The U.S. Food and Drug Administration (FDA) unveiled its Food Protection Plan just months ago with the intention of maintaining a safe food supply for Americans.
FDA’s Food Protection Plan Progress Report, released on July 2 in conjunction with the Interagency Working Group on Import Safety Action Plan Update, demonstrates areas of activity to further improve the safety of the nation’s food supply (see “Food safety plan emphasizes ‘effective action’ to prevent food supply contamination,” CleanRooms, December 2007, page 8).
The FDA Food Protection Plan focuses on prevention (building safety in from the start), intervention (using targeted risk-based inspections and testing), and response (responding rapidly when problems are identified). FDA has been working with federal, state, and local partners as well as foreign governments to execute a number of the action steps laid out in the plan.
Activity progress in report
Prevention. FDA’s prevention activities highlighted in the progress report include implementing FDA’s landmark China Memoranda of Agreement (MOA). FDA has provided registration materials to the Chinese government, identified points of contact for the MOA, and drafted the first five-year work plan. FDA held its first bilateral meeting in March 2008 in Beijing, China. The meeting solidified the relationship with the General Administration of Quality, Supervision, Inspection, and Quarantine (AQSIQ). Verbal agreements were made to focus the present efforts in fulfilling the MOA to aquaculture (five species plus Tilapia) and ingredients (wheat gluten, corn gluten, and rice protein). FDA is moving forward to establish an FDA presence in China.
An FDA delegation has also visited Indian counterparts to discuss requirements for an FDA presence in India. In addition, the agency is exploring current existing third-party certification programs.
In 2007, FDA began working in collaboration with the State Health and Agriculture departments in Virginia and Florida, several universities, and the produce industry on a multi-year Tomato Safety Initiative. As part of the initiative, FDA says, it has led assessments of grower practices focusing on the factors believed to be associated with contamination of tomatoes with Salmonella. FDA has conducted assessments in Virginia and began assessments in Florida in April.
The agency is also developing ingredient, processing, and labeling standards for pet food, as well as developing ingredient and processing standards for animal feed.
Intervention. Activities that have begun to take place include working with New Mexico State University to develop a prototype system for improving electronic screening, using open-source intelligence, of imported products offered for entry into the U.S. The evaluation of the prototype system, PREDICT (Predictive Risk-Based Evaluation of Dynamic Import Compliance Targeting) has been completed and the final pilot evaluation document is under review.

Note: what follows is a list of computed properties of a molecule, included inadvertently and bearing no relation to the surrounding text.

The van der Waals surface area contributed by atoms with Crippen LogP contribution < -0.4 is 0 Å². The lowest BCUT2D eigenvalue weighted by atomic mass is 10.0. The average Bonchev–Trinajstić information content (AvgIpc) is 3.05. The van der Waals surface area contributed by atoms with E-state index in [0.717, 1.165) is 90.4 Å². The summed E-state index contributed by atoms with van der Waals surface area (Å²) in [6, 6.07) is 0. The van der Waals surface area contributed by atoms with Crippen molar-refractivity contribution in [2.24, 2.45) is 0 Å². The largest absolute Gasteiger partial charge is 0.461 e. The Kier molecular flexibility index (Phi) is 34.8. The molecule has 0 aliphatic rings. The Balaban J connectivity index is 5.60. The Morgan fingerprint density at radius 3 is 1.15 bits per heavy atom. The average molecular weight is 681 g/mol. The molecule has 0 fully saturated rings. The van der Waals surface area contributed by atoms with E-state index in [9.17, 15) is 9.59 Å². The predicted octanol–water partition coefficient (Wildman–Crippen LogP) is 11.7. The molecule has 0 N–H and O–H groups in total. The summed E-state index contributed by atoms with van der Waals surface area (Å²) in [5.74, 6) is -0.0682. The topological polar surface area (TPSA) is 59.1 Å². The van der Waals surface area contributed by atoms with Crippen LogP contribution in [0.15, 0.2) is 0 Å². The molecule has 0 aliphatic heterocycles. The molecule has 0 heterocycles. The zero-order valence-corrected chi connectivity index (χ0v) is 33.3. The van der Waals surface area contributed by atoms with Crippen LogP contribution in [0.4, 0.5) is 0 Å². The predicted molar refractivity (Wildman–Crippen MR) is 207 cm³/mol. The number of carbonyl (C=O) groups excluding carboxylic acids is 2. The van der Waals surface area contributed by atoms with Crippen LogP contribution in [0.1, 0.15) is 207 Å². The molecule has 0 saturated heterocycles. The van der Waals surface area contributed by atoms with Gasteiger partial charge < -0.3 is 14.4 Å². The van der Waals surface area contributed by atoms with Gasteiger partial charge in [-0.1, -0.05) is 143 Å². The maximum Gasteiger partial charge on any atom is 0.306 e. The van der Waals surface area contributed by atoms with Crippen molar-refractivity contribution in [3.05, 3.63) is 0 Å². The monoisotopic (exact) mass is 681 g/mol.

A rapid detection method has been developed using flow cytometry to identify E. coli and Salmonella in food. This system is being used in poultry processing facilities to detect and prevent bacterial contamination during food processing.
FDA has completed a three-year plan to increase state inspections and will hire at least an additional 130 employees to conduct food field exams, inspections, and sample collections using FY08 appropriated dollars. It also plans to conduct an additional 327 state contract food inspections in FY09 over the FY08 estimate. In FY09, the agency plans to conduct an additional 20,000 food import field exams above the FY08 performance goal.
Response. FDA is collaborating with other federal agencies; state, local, tribal, and foreign governments; and industry to develop the science and tools necessary to better understand the current risks of the food supply and to develop new detection technologies and improved response systems that rapidly react to food safety threats, including traceability.
The agency issued a Request for Applications (RFA) for funding to establish state Rapid Response Teams to investigate foodborne illness outbreaks, perform tracebacks of implicated foods, and evaluate data from investigations to identify trends.
FDA says it is currently exploring the use of multiple and targeted channels to quickly alert consumers of a threat to food safety.
For additional information on the Food Protection Plan Progress Report, visit www.fda.gov/oc/initiatives/advance/food/progressreport.html.